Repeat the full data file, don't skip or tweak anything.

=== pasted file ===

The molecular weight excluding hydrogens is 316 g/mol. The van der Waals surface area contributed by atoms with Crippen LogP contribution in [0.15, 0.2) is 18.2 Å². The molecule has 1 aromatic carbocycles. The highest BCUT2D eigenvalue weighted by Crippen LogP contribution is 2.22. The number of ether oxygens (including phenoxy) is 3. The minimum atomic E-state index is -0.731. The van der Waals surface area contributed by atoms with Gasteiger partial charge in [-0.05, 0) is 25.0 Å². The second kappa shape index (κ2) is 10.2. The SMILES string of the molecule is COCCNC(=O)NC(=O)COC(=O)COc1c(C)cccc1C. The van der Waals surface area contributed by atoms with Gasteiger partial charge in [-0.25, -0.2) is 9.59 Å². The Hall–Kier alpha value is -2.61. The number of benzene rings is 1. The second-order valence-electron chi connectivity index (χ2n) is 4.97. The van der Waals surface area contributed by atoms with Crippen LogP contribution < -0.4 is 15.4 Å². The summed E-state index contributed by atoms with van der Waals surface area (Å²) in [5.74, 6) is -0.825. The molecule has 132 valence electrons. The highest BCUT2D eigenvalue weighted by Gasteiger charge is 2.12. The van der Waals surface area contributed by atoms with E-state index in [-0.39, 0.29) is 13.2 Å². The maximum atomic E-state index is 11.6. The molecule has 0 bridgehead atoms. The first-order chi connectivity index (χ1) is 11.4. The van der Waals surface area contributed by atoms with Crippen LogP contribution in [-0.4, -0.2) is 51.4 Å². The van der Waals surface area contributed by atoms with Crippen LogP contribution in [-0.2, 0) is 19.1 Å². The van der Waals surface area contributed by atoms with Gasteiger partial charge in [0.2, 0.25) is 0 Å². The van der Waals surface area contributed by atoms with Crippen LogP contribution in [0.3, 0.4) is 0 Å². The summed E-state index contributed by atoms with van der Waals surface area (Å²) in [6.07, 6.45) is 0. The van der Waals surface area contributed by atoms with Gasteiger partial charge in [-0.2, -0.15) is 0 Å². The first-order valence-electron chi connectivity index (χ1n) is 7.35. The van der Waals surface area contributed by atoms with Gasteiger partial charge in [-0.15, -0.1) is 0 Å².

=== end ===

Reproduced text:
The molecular weight excluding hydrogens is 316 g/mol. The van der Waals surface area contributed by atoms with Crippen LogP contribution in [0.15, 0.2) is 18.2 Å². The molecule has 1 aromatic carbocycles. The highest BCUT2D eigenvalue weighted by Crippen LogP contribution is 2.22. The number of ether oxygens (including phenoxy) is 3. The minimum atomic E-state index is -0.731. The van der Waals surface area contributed by atoms with Gasteiger partial charge in [-0.05, 0) is 25.0 Å². The second kappa shape index (κ2) is 10.2. The SMILES string of the molecule is COCCNC(=O)NC(=O)COC(=O)COc1c(C)cccc1C. The van der Waals surface area contributed by atoms with Gasteiger partial charge in [-0.25, -0.2) is 9.59 Å². The Hall–Kier alpha value is -2.61. The number of benzene rings is 1. The second-order valence-electron chi connectivity index (χ2n) is 4.97. The van der Waals surface area contributed by atoms with Crippen LogP contribution < -0.4 is 15.4 Å². The summed E-state index contributed by atoms with van der Waals surface area (Å²) in [5.74, 6) is -0.825. The molecule has 132 valence electrons. The highest BCUT2D eigenvalue weighted by Gasteiger charge is 2.12. The van der Waals surface area contributed by atoms with E-state index in [-0.39, 0.29) is 13.2 Å². The maximum atomic E-state index is 11.6. The molecule has 0 bridgehead atoms. The first-order chi connectivity index (χ1) is 11.4. The van der Waals surface area contributed by atoms with Crippen LogP contribution in [-0.4, -0.2) is 51.4 Å². The van der Waals surface area contributed by atoms with Crippen LogP contribution in [-0.2, 0) is 19.1 Å². The van der Waals surface area contributed by atoms with Gasteiger partial charge in [0.2, 0.25) is 0 Å². The van der Waals surface area contributed by atoms with Crippen LogP contribution in [0.3, 0.4) is 0 Å². The summed E-state index contributed by atoms with van der Waals surface area (Å²) in [6.07, 6.45) is 0. The van der Waals surface area contributed by atoms with Gasteiger partial charge in [-0.2, -0.15) is 0 Å². The first-order valence-electron chi connectivity index (χ1n) is 7.35. The van der Waals surface area contributed by atoms with Gasteiger partial charge in [-0.15, -0.1) is 0 Å².